A recent study probed the differences in children at different levels of risk for developing ASD, determined by the presence of a sibling with a diagnosis for the disorder. Explore this page to learn more about the genetic risk factors linked to ASD.
Genetics play a strong role in the development of Autism Spectrum Disorders (ASDs). Autism is shared among 50-70% of identical (monozygotic) twins, compared with 0-10% of fraternal twins1,2,3. Moreover, 1-6% of children diagnosed with autism also have a sibling who is diagnosed with autism, a much higher rate than the general population4.
Further evidence for a genetic risk for autism comes from well-defined genetic disorders such as Fragile X syndrome, where a significant proportion of affected individuals develop autism5. Autism in these cases is known as syndromic autism due to its link with a particular syndrome.
- Twin- and family-based studies show that autism is highly heritable.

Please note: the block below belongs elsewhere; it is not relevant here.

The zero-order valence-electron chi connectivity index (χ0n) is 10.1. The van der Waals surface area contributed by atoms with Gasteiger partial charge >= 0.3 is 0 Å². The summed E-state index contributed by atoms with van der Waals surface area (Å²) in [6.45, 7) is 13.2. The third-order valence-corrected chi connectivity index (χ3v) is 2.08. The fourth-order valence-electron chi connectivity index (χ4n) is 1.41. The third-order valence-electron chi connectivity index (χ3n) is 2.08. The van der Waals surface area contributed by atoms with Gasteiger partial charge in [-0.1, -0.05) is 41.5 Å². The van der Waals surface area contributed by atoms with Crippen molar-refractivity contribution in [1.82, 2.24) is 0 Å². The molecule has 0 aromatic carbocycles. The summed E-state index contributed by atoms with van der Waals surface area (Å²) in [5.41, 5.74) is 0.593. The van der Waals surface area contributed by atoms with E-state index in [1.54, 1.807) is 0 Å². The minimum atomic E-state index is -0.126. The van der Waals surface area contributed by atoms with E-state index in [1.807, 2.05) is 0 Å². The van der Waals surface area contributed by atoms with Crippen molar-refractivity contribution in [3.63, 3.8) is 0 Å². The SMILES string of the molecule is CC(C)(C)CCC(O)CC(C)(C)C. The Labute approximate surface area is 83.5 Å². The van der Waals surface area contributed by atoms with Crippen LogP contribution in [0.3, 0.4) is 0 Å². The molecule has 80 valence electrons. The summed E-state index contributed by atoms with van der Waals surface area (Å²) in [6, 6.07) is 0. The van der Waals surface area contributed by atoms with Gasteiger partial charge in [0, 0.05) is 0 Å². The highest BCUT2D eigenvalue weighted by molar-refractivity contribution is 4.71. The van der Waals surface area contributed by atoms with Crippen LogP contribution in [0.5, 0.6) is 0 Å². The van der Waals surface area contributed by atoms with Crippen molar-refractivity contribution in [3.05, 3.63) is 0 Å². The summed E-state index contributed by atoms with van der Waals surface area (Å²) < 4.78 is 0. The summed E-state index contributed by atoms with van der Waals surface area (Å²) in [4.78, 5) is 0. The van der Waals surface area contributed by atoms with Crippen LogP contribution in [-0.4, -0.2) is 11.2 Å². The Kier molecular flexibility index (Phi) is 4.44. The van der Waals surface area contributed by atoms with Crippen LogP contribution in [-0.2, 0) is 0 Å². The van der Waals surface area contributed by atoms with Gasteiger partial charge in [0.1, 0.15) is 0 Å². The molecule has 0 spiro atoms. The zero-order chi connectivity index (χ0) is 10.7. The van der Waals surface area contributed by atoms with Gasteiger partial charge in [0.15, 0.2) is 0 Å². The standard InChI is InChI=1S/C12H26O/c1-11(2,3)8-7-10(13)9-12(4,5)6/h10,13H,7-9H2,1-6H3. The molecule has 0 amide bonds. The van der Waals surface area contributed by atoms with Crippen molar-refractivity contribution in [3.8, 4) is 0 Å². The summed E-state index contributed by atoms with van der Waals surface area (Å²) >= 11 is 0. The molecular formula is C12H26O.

- Autism affects predominantly males, with an estimated male to female ratio of 4:1.
- Autism is known as a complex genetic disorder since many different underlying genetic defects can cause the disorder.
- Some of the genetic risk factors associated with autism include: rare single gene mutations, common variants in susceptibility genes, and chromosomal abnormalities such as copy number variations (CNVs; see below).
- Autism is caused by mutations in only one gene.
- ASD is thought to be caused by a combination of genetic and environmental factors. To date, variations in almost 300 genes have been associated with Autism Spectrum Disorders, and these explain less than 10% of individuals with autism.
Read about other misconceptions.